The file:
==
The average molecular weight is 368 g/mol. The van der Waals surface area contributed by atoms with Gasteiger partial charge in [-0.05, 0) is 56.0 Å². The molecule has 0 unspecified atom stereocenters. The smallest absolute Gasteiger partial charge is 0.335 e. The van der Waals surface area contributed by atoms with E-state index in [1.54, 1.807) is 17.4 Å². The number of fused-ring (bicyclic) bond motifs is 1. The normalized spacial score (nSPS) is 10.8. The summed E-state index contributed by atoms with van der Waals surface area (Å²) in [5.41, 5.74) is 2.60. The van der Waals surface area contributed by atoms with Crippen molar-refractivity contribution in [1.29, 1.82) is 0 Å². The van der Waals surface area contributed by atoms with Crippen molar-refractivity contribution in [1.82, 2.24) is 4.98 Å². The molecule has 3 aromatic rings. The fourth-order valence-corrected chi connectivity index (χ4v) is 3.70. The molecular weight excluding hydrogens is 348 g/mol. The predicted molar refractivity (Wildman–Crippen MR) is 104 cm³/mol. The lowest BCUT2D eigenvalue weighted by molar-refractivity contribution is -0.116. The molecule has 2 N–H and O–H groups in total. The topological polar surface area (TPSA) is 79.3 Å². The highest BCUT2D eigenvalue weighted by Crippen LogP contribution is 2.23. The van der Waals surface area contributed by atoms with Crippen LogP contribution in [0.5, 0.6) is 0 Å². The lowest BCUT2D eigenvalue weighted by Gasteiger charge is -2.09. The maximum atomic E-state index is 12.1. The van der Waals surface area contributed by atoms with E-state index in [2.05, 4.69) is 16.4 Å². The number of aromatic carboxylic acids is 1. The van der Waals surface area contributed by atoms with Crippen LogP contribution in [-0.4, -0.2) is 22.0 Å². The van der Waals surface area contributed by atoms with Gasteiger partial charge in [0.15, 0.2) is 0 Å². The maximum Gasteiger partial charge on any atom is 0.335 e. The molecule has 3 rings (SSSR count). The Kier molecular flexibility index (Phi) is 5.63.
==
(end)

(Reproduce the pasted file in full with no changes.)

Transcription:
The average molecular weight is 368 g/mol. The van der Waals surface area contributed by atoms with Gasteiger partial charge in [-0.05, 0) is 56.0 Å². The molecule has 0 unspecified atom stereocenters. The smallest absolute Gasteiger partial charge is 0.335 e. The van der Waals surface area contributed by atoms with E-state index in [1.54, 1.807) is 17.4 Å². The number of fused-ring (bicyclic) bond motifs is 1. The normalized spacial score (nSPS) is 10.8. The summed E-state index contributed by atoms with van der Waals surface area (Å²) in [5.41, 5.74) is 2.60. The van der Waals surface area contributed by atoms with Crippen molar-refractivity contribution in [1.29, 1.82) is 0 Å². The van der Waals surface area contributed by atoms with Crippen molar-refractivity contribution in [1.82, 2.24) is 4.98 Å². The molecule has 3 aromatic rings. The fourth-order valence-corrected chi connectivity index (χ4v) is 3.70. The molecular weight excluding hydrogens is 348 g/mol. The predicted molar refractivity (Wildman–Crippen MR) is 104 cm³/mol. The lowest BCUT2D eigenvalue weighted by molar-refractivity contribution is -0.116. The molecule has 2 N–H and O–H groups in total. The topological polar surface area (TPSA) is 79.3 Å². The highest BCUT2D eigenvalue weighted by Crippen LogP contribution is 2.23. The van der Waals surface area contributed by atoms with Crippen LogP contribution in [0.5, 0.6) is 0 Å². The lowest BCUT2D eigenvalue weighted by Gasteiger charge is -2.09. The maximum atomic E-state index is 12.1. The van der Waals surface area contributed by atoms with E-state index in [2.05, 4.69) is 16.4 Å². The number of aromatic carboxylic acids is 1. The van der Waals surface area contributed by atoms with Crippen LogP contribution in [-0.4, -0.2) is 22.0 Å². The van der Waals surface area contributed by atoms with Gasteiger partial charge in [0.15, 0.2) is 0 Å². The maximum Gasteiger partial charge on any atom is 0.335 e. The molecule has 3 rings (SSSR count). The Kier molecular flexibility index (Phi) is 5.63.